The anode discharge passage 24 for discharging the hydrogen gas as the unreacted reactive gas from the anode electrode 12 a of the electric generator 12 is connected by the ejector 28 to the cathode discharge passage 26 for discharging the cathode off-gas (mixed gas) which includes the water vapor and the hydrogen gas generated when the protons and the electrons are recombined after the reaction, from the cathode electrode 12 c. Consequently, the unreacted hydrogen gas discharged from the anode electrode 12 a can be circulated highly efficiently.

The thermoelectric conversion apparatus 10 is in the form of a closed-cycle system, and the concentration cell utilizes dissociation and recombination of the hydrogen gas. Therefore, the thermoelectric conversion apparatus 10 consumes almost no hydrogen gas and water or holds the consumption of hydrogen gas and water to a minimum. The thermoelectric conversion apparatus 10 can thus operate at a low cost.

FIG. 5 shows a modification of the electric generator 12. As shown in FIG. 5, the cell of the electric generator 12 includes an anode electrode 12 a, a cathode electrode 12 c, two electrolytic membranes 12 b disposed between the anode electrode 12 a and the cathode electrode 12 c, and a membrane (barrier layer) 12 d sandwiched between the electrolytic membranes 12 b. The membrane 12 d is impermeable to water, but permeable to protons. The electric generator 12 shown in FIG. 15 is effective to reliably prevent water from passing from the cathode electrode 12 c to the anode electrode 12 a to achieve a high electric power generation efficiency in the concentration cell (electric generator 12) which tends to generate a lower electromotive force than fuel cells. The water-impermeable membrane 12 d may comprise a palladium (Pd) membrane, a palladium-metal compound membrane (a Pd—Ag membrane or a Pd—Cu membrane), or the like.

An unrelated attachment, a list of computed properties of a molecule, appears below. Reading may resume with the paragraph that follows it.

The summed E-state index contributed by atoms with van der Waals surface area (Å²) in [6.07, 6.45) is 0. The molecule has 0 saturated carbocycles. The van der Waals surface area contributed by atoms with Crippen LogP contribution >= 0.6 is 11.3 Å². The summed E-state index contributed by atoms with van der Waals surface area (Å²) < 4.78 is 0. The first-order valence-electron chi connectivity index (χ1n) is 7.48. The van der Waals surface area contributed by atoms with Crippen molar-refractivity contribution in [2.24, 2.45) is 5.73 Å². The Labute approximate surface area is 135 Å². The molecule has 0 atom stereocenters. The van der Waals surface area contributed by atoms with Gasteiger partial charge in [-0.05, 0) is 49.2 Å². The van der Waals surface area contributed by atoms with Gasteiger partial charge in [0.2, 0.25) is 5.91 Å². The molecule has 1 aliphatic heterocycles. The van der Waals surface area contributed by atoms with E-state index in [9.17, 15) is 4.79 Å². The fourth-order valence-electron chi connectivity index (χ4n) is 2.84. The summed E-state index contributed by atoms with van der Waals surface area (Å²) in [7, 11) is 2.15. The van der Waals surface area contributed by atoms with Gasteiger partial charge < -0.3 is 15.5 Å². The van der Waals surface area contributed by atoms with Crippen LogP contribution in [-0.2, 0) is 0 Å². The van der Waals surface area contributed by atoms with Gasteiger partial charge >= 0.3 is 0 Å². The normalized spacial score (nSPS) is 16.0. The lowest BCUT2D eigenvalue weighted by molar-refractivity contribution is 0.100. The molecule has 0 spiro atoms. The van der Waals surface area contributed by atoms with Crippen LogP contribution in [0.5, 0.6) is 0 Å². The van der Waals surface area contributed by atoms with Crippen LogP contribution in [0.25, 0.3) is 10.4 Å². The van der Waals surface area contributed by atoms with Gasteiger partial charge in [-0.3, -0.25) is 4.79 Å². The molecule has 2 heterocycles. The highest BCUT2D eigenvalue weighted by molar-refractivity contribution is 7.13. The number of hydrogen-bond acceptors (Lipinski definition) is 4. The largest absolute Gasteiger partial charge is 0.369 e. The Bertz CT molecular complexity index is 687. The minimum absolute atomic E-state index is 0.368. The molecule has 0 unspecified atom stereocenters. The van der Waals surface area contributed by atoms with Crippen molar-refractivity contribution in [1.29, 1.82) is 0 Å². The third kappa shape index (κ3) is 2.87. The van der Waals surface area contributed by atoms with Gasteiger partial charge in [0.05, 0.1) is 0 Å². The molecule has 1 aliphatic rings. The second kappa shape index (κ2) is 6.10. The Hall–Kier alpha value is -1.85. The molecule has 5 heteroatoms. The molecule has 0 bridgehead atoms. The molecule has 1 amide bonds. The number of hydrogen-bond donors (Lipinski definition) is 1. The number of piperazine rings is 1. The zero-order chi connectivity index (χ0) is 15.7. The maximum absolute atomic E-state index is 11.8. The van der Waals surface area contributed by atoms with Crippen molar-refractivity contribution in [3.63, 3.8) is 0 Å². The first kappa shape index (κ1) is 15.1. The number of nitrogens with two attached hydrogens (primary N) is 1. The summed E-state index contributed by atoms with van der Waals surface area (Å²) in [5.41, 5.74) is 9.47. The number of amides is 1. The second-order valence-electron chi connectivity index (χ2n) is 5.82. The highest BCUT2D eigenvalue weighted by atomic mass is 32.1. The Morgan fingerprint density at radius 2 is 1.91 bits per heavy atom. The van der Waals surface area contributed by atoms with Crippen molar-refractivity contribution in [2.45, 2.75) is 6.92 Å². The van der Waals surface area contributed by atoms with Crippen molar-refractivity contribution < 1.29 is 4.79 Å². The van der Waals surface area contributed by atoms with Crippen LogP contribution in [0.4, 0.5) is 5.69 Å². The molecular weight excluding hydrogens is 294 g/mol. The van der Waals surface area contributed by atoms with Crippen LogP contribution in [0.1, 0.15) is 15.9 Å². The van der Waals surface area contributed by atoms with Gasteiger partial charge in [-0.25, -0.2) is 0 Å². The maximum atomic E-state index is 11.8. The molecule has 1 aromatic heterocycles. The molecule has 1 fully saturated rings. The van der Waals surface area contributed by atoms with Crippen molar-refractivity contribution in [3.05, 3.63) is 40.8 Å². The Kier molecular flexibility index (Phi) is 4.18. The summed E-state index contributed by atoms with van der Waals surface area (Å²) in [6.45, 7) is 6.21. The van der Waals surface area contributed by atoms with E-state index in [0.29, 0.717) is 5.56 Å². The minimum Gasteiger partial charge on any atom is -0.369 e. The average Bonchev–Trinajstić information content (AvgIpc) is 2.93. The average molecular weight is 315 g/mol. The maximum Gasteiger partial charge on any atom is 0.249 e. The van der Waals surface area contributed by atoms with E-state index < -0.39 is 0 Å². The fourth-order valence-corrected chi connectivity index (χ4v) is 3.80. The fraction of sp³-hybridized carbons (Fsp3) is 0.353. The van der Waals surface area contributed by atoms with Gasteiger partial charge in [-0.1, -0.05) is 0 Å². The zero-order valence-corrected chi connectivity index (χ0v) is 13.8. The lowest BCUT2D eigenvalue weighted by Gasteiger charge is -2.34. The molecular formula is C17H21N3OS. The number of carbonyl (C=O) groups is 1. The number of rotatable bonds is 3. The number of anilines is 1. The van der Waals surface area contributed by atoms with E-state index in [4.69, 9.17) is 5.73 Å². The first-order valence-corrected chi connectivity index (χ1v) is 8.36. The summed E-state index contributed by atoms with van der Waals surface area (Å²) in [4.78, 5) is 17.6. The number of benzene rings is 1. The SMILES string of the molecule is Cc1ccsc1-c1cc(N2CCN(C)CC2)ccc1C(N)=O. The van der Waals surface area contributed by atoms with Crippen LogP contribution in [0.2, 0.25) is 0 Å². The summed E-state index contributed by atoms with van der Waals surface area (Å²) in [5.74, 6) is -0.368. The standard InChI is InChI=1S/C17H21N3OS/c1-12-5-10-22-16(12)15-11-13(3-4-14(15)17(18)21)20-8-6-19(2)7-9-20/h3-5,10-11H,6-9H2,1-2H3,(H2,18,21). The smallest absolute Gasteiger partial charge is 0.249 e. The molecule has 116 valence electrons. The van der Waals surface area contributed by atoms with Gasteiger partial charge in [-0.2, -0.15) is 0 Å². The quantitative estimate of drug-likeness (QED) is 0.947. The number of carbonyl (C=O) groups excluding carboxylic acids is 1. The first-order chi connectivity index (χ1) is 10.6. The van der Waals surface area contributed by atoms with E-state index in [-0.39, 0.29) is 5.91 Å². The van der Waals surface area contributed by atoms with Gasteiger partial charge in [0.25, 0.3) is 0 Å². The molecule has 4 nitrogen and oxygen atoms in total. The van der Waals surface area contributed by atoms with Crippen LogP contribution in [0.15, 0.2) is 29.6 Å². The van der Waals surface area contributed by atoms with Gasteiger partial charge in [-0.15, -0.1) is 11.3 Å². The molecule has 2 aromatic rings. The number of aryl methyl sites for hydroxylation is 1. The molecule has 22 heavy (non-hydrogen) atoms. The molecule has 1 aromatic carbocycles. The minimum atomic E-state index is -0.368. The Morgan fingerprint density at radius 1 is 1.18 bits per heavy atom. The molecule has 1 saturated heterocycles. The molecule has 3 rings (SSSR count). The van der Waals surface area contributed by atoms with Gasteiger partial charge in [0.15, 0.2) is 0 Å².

The thermoelectric conversion apparatus 10 may employ an oxygen gas or the like as the reactive gas rather than a hydrogen gas. However, the hydrogen gas is preferable because it can be dissociated into electrons and protons by the catalytic action of the anode electrode 12 a at a higher reaction rate than the oxygen gas or the like.

A thermoelectric conversion apparatus according to a second embodiment of the present invention will be described below with reference to FIG. 2. FIG. 2 schematically shows the thermoelectric conversion apparatus, generally denoted by 100. Those parts of the thermoelectric conversion apparatus 100 which are identical to those shown in FIG. 1 are denoted by identical reference characters, and will not be described in detail below.